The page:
AMC Theatres, the country’s largest movie-theater chain, is bringing back a sweet deal — $5 movies on Tuesdays.

That’s a smart move from an audience-building perspective, and a considerate move from a man-everything’s-so-darn-expensive perspective.

But why stop there?

Want to show moviegoers you really care about their business? Introduce a sliding scale that makes tickets cheaper for films that get sucky reviews and aren’t doing boffo business.

Which is to say, keep charging $12, $15 or whatever for the gotta-see-it blockbusters (hi, Tom Cruise!). But for the scads of so-so movies churned out by Hollywood, let the market set the price.

The new Thor movie, for example. Yes, it’s a Marvel movie, so there’s lots of reasons for wanting to see it on a big screen.

But reviews have been mixed, to put it kindly, and this sounds like the kind of movie you can wait to arrive on Disney+, which, if you’re a subscriber, you’re already paying for.

On the other hand, if a ticket to see “Thor: Love and Thunder” cost, I don’t know, $10 or less, then sure, I’d check it out in a theater, and maybe even buy some overpriced popcorn while I’m there.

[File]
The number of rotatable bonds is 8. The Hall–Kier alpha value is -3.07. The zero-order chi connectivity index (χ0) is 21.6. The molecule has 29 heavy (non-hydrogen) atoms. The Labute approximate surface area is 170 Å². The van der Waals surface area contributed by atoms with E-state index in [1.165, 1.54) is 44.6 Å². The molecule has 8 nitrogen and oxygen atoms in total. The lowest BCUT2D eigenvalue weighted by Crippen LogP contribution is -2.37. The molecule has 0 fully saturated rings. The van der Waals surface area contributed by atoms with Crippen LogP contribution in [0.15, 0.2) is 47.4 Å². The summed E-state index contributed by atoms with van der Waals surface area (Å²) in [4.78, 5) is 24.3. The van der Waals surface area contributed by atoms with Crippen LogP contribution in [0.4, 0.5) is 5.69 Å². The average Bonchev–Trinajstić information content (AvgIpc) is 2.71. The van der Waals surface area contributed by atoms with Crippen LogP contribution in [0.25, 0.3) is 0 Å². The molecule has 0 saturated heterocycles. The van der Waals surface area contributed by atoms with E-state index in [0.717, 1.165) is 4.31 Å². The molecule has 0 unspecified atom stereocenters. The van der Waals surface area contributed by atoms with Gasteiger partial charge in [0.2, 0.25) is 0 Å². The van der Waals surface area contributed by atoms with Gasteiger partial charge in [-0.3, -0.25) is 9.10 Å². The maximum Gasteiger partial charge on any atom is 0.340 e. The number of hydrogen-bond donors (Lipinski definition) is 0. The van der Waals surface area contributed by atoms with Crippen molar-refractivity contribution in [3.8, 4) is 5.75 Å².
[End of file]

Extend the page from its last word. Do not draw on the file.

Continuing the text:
AMC’s $5 Tuesdays will only last through October.

“Discount Tuesday at AMC was a favorite among moviegoers prior to the pandemic,” Eliot Hamlisch, AMC’s chief marketing officer, said in a statement.

“As millions of moviegoers are returning to AMC each week this summer, we want to ensure that there are a variety of opportunities to find great value while seeing movies only available on the big screen at AMC theatres around the country.”

OK, that’s cool, as far as it goes.

Want more business throughout the year? Then make moviegoing more consumer-friendly.

Retailers routinely discount merch that isn’t selling. You don’t have to be an Avenger to understand this is a winning strategy.